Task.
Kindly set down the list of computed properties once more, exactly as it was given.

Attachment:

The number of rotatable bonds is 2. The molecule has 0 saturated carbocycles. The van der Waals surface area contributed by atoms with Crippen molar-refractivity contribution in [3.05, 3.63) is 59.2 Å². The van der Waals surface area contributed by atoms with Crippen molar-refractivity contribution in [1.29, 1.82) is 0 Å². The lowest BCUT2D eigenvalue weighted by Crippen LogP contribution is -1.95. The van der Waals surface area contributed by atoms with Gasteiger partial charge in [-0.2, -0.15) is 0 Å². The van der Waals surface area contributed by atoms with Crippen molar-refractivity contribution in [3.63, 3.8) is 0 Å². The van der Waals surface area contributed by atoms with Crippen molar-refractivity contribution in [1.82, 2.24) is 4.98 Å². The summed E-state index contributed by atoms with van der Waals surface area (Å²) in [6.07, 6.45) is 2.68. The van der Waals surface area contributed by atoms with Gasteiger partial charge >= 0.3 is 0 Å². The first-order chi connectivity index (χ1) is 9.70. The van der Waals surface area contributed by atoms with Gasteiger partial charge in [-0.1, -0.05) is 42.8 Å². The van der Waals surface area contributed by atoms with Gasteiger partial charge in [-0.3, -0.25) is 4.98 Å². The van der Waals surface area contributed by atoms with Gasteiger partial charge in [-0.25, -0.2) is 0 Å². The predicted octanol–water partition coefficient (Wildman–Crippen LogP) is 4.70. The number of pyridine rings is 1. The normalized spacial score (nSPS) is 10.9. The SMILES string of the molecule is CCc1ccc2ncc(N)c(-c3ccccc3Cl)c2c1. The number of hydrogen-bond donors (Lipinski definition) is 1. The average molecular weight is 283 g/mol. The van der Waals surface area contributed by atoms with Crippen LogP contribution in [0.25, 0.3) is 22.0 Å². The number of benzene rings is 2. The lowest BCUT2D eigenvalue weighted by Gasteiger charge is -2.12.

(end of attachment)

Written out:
The number of rotatable bonds is 2. The molecule has 0 saturated carbocycles. The van der Waals surface area contributed by atoms with Crippen molar-refractivity contribution in [3.05, 3.63) is 59.2 Å². The van der Waals surface area contributed by atoms with Crippen molar-refractivity contribution in [1.29, 1.82) is 0 Å². The lowest BCUT2D eigenvalue weighted by Crippen LogP contribution is -1.95. The van der Waals surface area contributed by atoms with Gasteiger partial charge in [-0.2, -0.15) is 0 Å². The van der Waals surface area contributed by atoms with Crippen molar-refractivity contribution in [3.63, 3.8) is 0 Å². The van der Waals surface area contributed by atoms with Crippen molar-refractivity contribution in [1.82, 2.24) is 4.98 Å². The summed E-state index contributed by atoms with van der Waals surface area (Å²) in [6.07, 6.45) is 2.68. The van der Waals surface area contributed by atoms with Gasteiger partial charge >= 0.3 is 0 Å². The first-order chi connectivity index (χ1) is 9.70. The van der Waals surface area contributed by atoms with Gasteiger partial charge in [-0.1, -0.05) is 42.8 Å². The van der Waals surface area contributed by atoms with Gasteiger partial charge in [-0.3, -0.25) is 4.98 Å². The van der Waals surface area contributed by atoms with Gasteiger partial charge in [-0.25, -0.2) is 0 Å². The predicted octanol–water partition coefficient (Wildman–Crippen LogP) is 4.70. The number of pyridine rings is 1. The normalized spacial score (nSPS) is 10.9. The SMILES string of the molecule is CCc1ccc2ncc(N)c(-c3ccccc3Cl)c2c1. The number of hydrogen-bond donors (Lipinski definition) is 1. The average molecular weight is 283 g/mol. The van der Waals surface area contributed by atoms with Crippen LogP contribution in [0.25, 0.3) is 22.0 Å². The number of benzene rings is 2. The lowest BCUT2D eigenvalue weighted by Gasteiger charge is -2.12.